In the New Scientist of 1st September 2012 there is an article giving evidence that sugar causes dementia. I read an article on the same thing in last week's Guardian Weekly and because I work in health I get stats etc and the AIHW (Austn Inst of Health and Welfare) predicts on current trends that the no. of people with dementia in Australia will rise one third by 2020. That might sound like a long time away but it's in less than 10 yrs. Let's hope that the human and financial and social costs of this will finally make people with the power to to change legislation actually do something about this addictive, toxic substance. (But I doubt it.)
The other interesting piece I came across was in The Age 4th October - p. 15. 'Taste link to obesity' which outlines results of an experiment where obese children were found to have a weak sense of taste. They've got this from the NY Times. It says that the authors, 'writing online in the Archives of Disease in Childhood, say the reason for the association is unclear, but they suggest that the hormone lepin may affect both body weight and the sensitivity of taste buds.'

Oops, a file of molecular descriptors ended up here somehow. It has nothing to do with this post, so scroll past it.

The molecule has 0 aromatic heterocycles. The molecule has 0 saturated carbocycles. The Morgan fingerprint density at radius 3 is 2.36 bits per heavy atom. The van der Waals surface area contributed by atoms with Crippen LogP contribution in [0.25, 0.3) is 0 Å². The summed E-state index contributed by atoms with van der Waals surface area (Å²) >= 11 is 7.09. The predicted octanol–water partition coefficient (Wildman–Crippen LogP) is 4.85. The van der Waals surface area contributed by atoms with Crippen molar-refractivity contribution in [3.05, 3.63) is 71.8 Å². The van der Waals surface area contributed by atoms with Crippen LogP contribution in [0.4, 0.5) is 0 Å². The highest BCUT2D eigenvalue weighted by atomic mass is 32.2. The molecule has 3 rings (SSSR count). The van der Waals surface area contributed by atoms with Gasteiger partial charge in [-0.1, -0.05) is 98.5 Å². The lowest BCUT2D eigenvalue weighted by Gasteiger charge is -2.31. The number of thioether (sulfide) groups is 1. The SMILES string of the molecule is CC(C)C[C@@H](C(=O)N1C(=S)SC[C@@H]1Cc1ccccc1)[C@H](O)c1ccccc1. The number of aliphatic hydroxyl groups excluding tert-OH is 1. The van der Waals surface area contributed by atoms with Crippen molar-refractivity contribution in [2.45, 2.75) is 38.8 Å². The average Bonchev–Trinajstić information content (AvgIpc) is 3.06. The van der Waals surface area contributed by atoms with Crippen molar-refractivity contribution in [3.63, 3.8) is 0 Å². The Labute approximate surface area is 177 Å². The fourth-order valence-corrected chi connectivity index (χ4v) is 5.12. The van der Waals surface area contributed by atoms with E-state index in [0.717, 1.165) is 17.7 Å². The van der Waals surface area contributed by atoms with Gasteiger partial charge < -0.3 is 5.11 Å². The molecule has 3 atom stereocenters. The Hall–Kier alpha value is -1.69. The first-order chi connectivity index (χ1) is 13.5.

So they're guessing - I too would like to speculate: sugar distorts people's taste buds. Since I gave up sugar, lots of things that didn't taste sweet to me before do now. So my sweet tooth is really satisfied easily by things I make with dextrose or with fruit, which now is overwhelmingly sweet in a way it just wasn't when I was still eating chocolate mud cake. Maybe what sugar does to taste buds is exaggerated in the developing childish palate. (We lived in the bush when I was a child and only had sugar when we came to the city. so part of my childhood was blessedly free of it and the holes in teeth etc that came with it.) Maybe the children who were obese in the experiment were the ones who ate most sugar and so destroyed the ability of their taste buds to taste subtle flavours? It will be interesting when more research is done.
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